Robert C. Morgan is a writer, critic, curator, artist, and art historian, who holds a Master of Fine Arts from the University of Massachusetts, Amherst and a Ph.D. from New York University. He lives in New York City, where he teaches at the School of Visual Arts and at Pratt Institute. A frequent lecturer and traveler — especially in Asia — Morgan is the author of many books and monographs, including Art into Ideas: Essays on Conceptual Art (1996, Korean translation, 2007), The End of the Art Work (1998) and Vasarely (2004). He has authored catalogs on Chinese artists, including Zeng Fanzhi, Ye Yongqing, Cui Guotai, Wenda Gu, and Zhang Jian Jun, and is the New York Editor of Asian Art News. Robert Morgan has curated over 70 exhibitions in museums, galleries, and cultural spaces throughout the world, including the first New York exhibition of Hung Liu in 1989. His own work as an artist is represented by Björn Ressle Gallery in New York.
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駐紐約台北文化中心將於9月24日展出台灣藝術家林鴻文個展，主題為「時光之旅(Journey Through Time)」，由紐約知名藝術評論及策展人Robert Morgan策劃。此次展出林鴻文的作品充分展現出其創作中濃厚的東方禪意，和萬物皆有靈的道學思想。媒材有油畫、鋼鐵雕塑和裝置藝術三類。他的作品具有準確並正確的創作型式，也充滿神祕色彩和多元的特質。無論用何種媒材，都有一種持久不間斷的力量將其作品型式凝聚組合在一起，這種擬聚的力量就是所謂的「氣」(qi)，存在於大自然之中，存在於自然或建構的形式。林鴻文的作品就是欲充分表達此一精神，他的作品外觀看似簡單單純，內裡卻有一股隱藏的動力。無論是二度空間或是三度空間，是表現圖形或是抽象，都不比其欲表達的內在禪學思想重要。
Robert Morgan又表示，從作品的風格和表現形式來看，林鴻文的作品和美國抽象表現主義藝術家Barnett Newman非常接近，60年代Newman的作品Here I、Here II、Here III，三件大型鋼鐵藝術品，也是垂直立於鋼鐵底座。垂直筆直的作品從周遭的環境空間，像是一個「標誌」、「時間上的心靈表現」、還有一個「存在的當下」。二者的作品相似之處在於，作品筆直地立於天地之間、從地直指天、從肥沃之土地指向無盡的穹蒼。而林鴻文的作品，其特之處在於其「直指」的剎那，或略加彎曲，或略為扭曲，這些語彙，似乎是中國書法中運比之間行雲流水的「氣」運行之所在，這是林鴻文作品成功且具特色之處。因此，當我們欣賞他的作品在戶外大自然之間，會感覺到周遭萬物的氣彙集融和於筆直的作品，準備蓄勢待發。
策展人Robert C. Morgan為美國知名藝術史學者、藝評人、策展人、藝術家及詩人，著有「觀念藝術：一個美國的觀點」、「藝術進入觀念：觀念藝術之論述」、介於當代藝術及觀念藝術之間」、「藝術世界之結束」；其擔任紐約Pratt 藝術學院及視覺藝術學院客座教授；多次擔任現代與當代藝術座談會論述人；其亦多次應邀擔任美國及威尼斯、波哥大、德黑蘭、台拉維夫等國際展覽評審：曾策劃60檔以上展覽；其本人亦為藝術家，雕刻、油畫及攝影作品曾在多處藝廊及美術館展出。M策展人前於1999年獲西班牙頒發國際藝評獎；2008年10月並獲邀在北京策劃抽象藝術展。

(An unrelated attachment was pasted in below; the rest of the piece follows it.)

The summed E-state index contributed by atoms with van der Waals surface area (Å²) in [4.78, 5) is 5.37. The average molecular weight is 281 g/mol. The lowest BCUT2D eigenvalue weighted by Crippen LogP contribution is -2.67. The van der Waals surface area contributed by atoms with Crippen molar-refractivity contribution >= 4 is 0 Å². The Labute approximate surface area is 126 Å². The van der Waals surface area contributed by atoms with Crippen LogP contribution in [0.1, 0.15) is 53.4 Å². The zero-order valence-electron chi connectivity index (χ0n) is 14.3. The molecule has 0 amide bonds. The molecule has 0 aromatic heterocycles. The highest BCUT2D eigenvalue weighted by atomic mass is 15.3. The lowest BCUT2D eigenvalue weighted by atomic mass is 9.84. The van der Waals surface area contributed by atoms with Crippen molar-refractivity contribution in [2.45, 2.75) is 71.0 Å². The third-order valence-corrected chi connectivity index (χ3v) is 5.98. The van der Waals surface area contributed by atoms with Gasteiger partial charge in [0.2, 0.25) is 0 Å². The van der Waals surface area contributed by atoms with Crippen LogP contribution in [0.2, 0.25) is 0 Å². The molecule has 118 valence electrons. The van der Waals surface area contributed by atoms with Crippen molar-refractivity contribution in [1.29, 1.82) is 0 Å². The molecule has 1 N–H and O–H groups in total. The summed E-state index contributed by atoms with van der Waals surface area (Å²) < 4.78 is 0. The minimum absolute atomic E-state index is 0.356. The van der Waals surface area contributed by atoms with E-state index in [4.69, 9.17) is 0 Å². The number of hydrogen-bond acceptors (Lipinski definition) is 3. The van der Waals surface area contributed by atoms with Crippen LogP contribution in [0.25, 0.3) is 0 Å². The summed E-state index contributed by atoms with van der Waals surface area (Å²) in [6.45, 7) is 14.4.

Journey Through Time
December 11, 2009 – March 7, 2010
There is something industrial and architectural in combinations of metal and stone, two basic components of building construction. But Hong-Wen Lin’s sculptures in copper, iron, stainless or galvanized steel, and stone bear the imprint of the hand-forged and manually welded, evoking something less structural and more elemental. Dr. Robert C. Morgan, the curator who selected Lin’s works for this exhibition, likened the presence and energy that Lin’s sculptures exude to ‘qi’, the vital force believed in ancient Chinese philosophy to be inherent in all things. Balance in the flow of negative and positive energies, believed to be at the heart of well-being in traditional Eastern medicine, is here captured in one of the most basic formal concerns of sculpture: the interaction of form in space. Dr. Morgan reflects on Lin’s forms in his exhibition essay as having a “fundamental structure [that] begins with the brush, the calligraphic source, in which the line bends, twists, and cuts through space in ways that are always the same, but always different.”* Journey Through Time includes three single works on canvas, a diptych, and a triptych. The paintings are enigmatic, featuring abstract washes that call to mind traditional Asian landscape paintings, gestural marks that also evoke calligraphy, and small indeterminate forms within color fields that conjure mineral and stone—like slate, charcoal, onyx, verdigris, and cinnabar.
* Robert C. Morgan, Hong-Wen Lin’s Journey Through Time (Taipei and New York: Council for Cultural Affairs, Taiwan, and Taipei Cultural Center of TECO, New York: 2009): p. 9.
This exhibition is made possible by the Council for Cultural Affairs of Taiwan (R.O.C), in collaboration with the Taipei Cultural Center of TECO in NY.